Charged With Bribery in Minnesota? Here’s What You Need To Know

By Kirk Anderson on November 1, 2016

At its most basic, Minnesota law defines bribery as giving, offering, or promising a special consideration, benefit, or reward to another person with the purpose of influencing them somehow. A bribe can also be requested in exchange for a more favorable outcome. Bribery is generally associated with people in positions of high influence, including legal officials, politicians, and sports officials. However, it can apply to anyone regardless of his or her status.

Legally, bribery becomes a criminal offense when the bribe is made or suggested by publicly elected officials or their workers that relate to job-related duties. It also becomes a chargeable crime when the bribe involves a witness with the goal of changing that person’s testimony. A successful conviction in Minnesota will result in a sentence of up to ten years in jail and a fine of no more than $20,000. Additionally, public officials could face losing their job.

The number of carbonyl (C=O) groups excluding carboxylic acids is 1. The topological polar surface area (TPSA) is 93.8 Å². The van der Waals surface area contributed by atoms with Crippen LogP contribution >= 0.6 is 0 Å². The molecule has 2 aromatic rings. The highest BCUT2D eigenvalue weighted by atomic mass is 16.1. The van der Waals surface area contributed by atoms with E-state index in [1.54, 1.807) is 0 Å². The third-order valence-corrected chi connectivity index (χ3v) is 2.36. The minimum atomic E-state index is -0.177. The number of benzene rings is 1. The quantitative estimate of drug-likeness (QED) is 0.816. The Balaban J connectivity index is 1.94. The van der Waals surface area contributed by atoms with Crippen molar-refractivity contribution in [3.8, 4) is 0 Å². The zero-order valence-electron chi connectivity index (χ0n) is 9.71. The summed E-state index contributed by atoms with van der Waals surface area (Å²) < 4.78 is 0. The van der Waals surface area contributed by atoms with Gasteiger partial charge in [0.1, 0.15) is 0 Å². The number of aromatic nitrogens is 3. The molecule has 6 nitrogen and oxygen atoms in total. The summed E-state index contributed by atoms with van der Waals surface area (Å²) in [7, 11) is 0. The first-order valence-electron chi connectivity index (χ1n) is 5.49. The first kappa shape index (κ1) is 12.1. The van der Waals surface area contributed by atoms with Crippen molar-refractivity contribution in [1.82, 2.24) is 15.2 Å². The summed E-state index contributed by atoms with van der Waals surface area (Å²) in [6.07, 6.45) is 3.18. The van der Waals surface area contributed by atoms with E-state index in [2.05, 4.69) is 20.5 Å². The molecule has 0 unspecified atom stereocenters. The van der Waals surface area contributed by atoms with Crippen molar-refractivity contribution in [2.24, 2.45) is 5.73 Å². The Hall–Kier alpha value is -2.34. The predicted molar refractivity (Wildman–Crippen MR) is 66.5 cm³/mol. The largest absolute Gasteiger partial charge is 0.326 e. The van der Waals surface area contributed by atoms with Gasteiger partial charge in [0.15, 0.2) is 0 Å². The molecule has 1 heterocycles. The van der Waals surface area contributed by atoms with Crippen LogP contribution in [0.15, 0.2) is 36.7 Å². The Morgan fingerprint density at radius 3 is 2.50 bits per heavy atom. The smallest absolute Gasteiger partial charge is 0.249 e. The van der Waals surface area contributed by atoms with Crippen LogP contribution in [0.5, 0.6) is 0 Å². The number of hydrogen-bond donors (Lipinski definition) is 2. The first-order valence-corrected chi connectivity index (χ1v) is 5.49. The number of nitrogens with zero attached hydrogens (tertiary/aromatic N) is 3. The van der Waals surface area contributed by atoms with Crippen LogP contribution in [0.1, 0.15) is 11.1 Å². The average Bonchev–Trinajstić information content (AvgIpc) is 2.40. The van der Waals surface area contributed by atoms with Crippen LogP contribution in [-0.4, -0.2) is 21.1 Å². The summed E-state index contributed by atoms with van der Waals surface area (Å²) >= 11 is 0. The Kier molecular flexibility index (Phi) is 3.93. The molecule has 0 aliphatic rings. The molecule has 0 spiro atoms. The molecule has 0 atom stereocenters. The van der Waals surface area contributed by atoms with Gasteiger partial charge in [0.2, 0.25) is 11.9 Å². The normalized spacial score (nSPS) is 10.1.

The exact sentence depends largely on the specific circumstances surrounding the bribe. If it involves somebody who is in a position to officiate, govern, referee, or hold any influence over the results of a contest, the offender could spend up to five years in prison and pay up to $10,000 in fines. People who are offered bribes are required to inform their superiors, and if they fail to do so, they could face a year’s worth of jail time and $3,000 in fines.

Commercial bribery laws outline conduct within a business. Attempting to influence business decisions or asking for a bribe in return for such influence could yield a $10,000 fine and five-year prison term, depending on the amount offered.

If you find yourself facing a bribery charge, please contact us to schedule an appointment.